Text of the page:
Diaphragm Center Provides Specialized Treatment

The chief muscle of inspiration—the drawing in of breath—is the diaphragm, a thin sheet of muscle under the lungs. Most people do not have to think about the diaphragm, but when the diaphragm is paralyzed, breathing becomes labored and difficult. 

The primary cause of diaphragm paralysis is damage to the phrenic nerve, which originates in the neck and connects to the diaphragm muscles, says Mark Ginsburg, MD, associate professor of surgery. 

Dr. Ginsburg co-directs a new Diaphragm Center at Columbia with Keith Brenner, MD, assistant professor of medicine.

“If there’s damage to the phrenic nerve, the muscle doesn’t receive the signal generated by the brain to contract, and our ability to breathe can be impaired,” says Dr. Ginsburg. “Over time, the muscle thins out, and we essentially stop breathing with that side.” Lung capacity can be reduced by 50% in patients with paralysis on one side and by 70% to 80% in those with paralysis on both sides. 

Because the center sees more patients with diaphragm paralysis and dysfunction than most other hospitals in the world, its clinicians encounter patients with both common and rare forms of injury.

“The most frequent damage we see is a nerve injured during heart surgery,” Dr. Brenner says. The center first monitors such patients for a year or more to see if the nerve can regenerate. But if patients still have symptoms, a minimally invasive surgical procedure called plication can help by tightening the diaphragm and setting it in a lower position to improve inhalation.

“The majority of our patients benefit significantly,” says Dr. Ginsburg. “They come to us because they are short of breath. They can’t lie down, or sleep in a prone position, or bend down to tie their shoes without struggling. With a relatively simple surgery we can give these people back the breath of life.”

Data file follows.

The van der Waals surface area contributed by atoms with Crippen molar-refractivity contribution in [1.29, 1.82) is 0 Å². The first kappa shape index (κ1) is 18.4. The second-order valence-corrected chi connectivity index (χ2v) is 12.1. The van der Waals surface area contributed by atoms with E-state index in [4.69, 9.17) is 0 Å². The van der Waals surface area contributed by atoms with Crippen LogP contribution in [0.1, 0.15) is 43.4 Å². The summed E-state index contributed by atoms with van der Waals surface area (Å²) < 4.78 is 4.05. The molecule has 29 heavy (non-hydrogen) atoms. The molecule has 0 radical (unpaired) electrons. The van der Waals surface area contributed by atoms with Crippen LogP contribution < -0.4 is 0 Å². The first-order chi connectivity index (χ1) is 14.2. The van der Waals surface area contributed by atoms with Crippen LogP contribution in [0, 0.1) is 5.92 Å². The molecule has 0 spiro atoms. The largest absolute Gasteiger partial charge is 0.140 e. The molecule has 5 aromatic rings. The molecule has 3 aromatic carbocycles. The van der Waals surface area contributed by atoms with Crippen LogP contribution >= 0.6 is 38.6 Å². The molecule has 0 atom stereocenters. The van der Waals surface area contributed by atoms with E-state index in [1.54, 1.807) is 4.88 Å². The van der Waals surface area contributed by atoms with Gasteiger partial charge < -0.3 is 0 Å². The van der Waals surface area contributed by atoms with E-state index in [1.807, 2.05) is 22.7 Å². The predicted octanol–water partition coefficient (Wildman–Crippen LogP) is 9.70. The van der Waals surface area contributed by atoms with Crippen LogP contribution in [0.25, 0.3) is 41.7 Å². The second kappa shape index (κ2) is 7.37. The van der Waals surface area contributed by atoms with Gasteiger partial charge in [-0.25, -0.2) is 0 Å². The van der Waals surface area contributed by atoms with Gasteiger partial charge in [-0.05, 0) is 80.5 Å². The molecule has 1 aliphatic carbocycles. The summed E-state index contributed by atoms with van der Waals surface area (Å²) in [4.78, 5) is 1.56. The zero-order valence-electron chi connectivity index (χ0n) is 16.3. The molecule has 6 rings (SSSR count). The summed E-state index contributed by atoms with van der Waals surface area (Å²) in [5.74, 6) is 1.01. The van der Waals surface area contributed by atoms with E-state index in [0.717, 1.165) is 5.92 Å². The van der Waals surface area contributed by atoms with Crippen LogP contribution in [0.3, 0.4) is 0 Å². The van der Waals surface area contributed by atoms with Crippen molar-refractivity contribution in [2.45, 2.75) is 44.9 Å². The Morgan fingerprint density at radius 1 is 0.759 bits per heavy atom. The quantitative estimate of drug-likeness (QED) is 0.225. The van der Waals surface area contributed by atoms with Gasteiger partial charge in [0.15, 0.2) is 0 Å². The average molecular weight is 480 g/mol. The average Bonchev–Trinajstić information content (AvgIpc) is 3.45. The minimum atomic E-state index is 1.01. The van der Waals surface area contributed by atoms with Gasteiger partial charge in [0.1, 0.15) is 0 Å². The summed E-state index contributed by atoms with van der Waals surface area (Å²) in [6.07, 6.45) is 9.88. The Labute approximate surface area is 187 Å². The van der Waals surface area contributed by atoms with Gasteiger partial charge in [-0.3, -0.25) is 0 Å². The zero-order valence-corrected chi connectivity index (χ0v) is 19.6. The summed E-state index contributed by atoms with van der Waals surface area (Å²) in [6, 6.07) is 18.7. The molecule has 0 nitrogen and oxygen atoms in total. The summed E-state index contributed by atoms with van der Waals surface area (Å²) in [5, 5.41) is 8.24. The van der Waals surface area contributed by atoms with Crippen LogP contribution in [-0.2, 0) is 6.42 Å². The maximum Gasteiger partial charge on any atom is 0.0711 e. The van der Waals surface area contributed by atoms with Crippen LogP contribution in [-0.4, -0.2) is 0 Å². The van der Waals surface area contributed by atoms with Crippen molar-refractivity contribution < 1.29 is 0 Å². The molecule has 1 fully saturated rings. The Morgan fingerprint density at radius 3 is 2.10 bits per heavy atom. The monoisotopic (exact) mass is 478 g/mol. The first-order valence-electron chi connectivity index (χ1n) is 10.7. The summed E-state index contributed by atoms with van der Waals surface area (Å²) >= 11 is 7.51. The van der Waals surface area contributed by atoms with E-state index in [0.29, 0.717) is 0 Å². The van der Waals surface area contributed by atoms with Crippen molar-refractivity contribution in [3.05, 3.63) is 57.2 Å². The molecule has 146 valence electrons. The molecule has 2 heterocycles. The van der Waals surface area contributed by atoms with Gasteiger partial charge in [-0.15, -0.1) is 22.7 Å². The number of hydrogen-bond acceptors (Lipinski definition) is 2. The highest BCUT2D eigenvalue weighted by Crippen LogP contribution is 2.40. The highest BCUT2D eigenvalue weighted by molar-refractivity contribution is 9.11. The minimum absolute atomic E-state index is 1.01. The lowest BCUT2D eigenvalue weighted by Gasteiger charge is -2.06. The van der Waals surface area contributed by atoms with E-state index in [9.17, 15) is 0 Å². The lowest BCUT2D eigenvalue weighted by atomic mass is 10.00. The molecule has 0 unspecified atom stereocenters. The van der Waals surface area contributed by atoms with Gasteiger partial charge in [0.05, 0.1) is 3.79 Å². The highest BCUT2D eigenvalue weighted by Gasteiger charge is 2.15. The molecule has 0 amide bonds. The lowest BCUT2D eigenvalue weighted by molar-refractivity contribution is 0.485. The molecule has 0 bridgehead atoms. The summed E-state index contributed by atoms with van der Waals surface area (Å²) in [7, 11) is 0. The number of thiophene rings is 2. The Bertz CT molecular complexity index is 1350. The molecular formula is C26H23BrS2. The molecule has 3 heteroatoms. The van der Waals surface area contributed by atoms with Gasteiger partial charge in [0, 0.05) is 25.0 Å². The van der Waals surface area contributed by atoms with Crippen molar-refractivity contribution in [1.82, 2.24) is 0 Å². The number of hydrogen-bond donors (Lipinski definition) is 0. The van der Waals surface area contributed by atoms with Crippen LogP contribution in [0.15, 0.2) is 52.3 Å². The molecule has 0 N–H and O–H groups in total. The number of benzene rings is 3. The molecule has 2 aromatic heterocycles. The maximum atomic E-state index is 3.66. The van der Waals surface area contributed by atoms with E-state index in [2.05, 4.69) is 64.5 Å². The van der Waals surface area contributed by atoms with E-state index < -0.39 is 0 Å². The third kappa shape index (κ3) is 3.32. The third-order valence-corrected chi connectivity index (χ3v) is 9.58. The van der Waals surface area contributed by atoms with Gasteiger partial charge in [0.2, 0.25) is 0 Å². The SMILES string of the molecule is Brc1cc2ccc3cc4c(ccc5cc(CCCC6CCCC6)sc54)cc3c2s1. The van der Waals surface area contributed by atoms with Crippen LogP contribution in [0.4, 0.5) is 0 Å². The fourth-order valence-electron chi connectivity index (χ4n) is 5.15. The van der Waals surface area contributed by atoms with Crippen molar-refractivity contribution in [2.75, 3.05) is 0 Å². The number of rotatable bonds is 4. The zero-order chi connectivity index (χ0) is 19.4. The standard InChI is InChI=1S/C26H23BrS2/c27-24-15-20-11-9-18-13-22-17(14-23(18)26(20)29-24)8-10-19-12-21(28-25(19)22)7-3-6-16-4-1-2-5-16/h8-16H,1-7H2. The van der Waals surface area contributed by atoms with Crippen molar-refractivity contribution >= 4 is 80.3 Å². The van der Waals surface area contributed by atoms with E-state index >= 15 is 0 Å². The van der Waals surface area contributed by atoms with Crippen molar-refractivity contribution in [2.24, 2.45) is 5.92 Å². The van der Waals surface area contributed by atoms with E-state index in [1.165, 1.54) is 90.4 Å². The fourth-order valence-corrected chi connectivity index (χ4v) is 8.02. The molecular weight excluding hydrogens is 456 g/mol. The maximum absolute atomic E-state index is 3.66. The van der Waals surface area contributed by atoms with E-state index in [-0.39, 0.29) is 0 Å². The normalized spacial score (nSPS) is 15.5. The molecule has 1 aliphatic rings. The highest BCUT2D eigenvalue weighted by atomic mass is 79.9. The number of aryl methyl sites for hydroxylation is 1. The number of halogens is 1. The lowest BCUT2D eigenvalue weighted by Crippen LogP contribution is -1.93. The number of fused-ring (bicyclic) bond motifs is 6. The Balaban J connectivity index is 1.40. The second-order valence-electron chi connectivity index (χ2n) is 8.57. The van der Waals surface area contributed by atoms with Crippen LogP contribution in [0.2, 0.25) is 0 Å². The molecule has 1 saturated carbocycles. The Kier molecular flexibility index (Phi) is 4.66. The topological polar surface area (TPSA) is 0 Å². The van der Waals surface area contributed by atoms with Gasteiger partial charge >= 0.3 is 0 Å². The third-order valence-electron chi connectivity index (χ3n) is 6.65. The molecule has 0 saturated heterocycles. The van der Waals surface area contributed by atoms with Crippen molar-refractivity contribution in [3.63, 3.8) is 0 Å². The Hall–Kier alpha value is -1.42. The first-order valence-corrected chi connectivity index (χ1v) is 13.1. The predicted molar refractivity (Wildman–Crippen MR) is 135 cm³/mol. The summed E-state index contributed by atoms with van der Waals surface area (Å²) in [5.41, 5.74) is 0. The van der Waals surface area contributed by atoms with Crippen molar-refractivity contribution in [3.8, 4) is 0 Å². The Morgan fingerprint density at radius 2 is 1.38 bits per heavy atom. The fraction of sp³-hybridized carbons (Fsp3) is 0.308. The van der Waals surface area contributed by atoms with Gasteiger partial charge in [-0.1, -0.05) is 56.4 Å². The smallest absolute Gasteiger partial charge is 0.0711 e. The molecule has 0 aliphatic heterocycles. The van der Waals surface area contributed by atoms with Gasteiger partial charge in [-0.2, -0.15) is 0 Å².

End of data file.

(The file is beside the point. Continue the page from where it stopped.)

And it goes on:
Less frequently, diaphragm paralysis is caused by a virus, tumors, autoimmune disorders, or neurological conditions. “These causes are not always easy to identify,” Dr. Brenner says. “One of the benefits of our center is that we see a high volume of patients and through experience, we know what the problems are. We have all the diagnostics and experienced colleagues throughout the medical center to consult with.”

The center also treats patients with other types of diaphragm dysfunction, including people with central sleep apnea and patients with traumatic injuries, ALS, diaphragm hernias, and multiple sclerosis who use respirators to breathe. In these cases, the insertion of a phrenic pacemaker can help patients breathe by signaling the diaphragm to contract.

“Many clinicians are not aware of the options available to treat these disorders,” says Dr. Ginsburg. “Through the center, we’ve been spreading the word, and we’re seeing many patients a week from around the globe.”


Contact the center at 212-305-3408 or read more at http://columbiasurgery.org/diaphragm.